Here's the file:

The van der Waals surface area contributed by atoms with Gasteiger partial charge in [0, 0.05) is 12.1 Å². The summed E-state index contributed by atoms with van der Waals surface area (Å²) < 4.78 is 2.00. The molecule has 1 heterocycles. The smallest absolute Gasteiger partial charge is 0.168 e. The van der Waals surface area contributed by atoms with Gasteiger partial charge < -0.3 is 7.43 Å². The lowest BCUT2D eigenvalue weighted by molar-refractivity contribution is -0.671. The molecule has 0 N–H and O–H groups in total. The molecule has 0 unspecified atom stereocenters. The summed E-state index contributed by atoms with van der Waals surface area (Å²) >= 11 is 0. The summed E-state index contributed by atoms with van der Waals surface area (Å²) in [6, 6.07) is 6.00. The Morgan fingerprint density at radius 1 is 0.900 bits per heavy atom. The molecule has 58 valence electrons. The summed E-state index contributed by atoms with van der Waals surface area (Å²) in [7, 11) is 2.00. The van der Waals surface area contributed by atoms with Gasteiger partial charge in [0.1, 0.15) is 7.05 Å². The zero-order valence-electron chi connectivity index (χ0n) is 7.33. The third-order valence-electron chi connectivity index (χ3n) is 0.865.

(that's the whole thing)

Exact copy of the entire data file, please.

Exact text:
The van der Waals surface area contributed by atoms with Gasteiger partial charge in [0, 0.05) is 12.1 Å². The summed E-state index contributed by atoms with van der Waals surface area (Å²) < 4.78 is 2.00. The molecule has 1 heterocycles. The smallest absolute Gasteiger partial charge is 0.168 e. The van der Waals surface area contributed by atoms with Gasteiger partial charge < -0.3 is 7.43 Å². The lowest BCUT2D eigenvalue weighted by molar-refractivity contribution is -0.671. The molecule has 0 N–H and O–H groups in total. The molecule has 0 unspecified atom stereocenters. The summed E-state index contributed by atoms with van der Waals surface area (Å²) >= 11 is 0. The summed E-state index contributed by atoms with van der Waals surface area (Å²) in [6, 6.07) is 6.00. The Morgan fingerprint density at radius 1 is 0.900 bits per heavy atom. The molecule has 58 valence electrons. The summed E-state index contributed by atoms with van der Waals surface area (Å²) in [7, 11) is 2.00. The van der Waals surface area contributed by atoms with Gasteiger partial charge in [0.1, 0.15) is 7.05 Å². The zero-order valence-electron chi connectivity index (χ0n) is 7.33. The third-order valence-electron chi connectivity index (χ3n) is 0.865.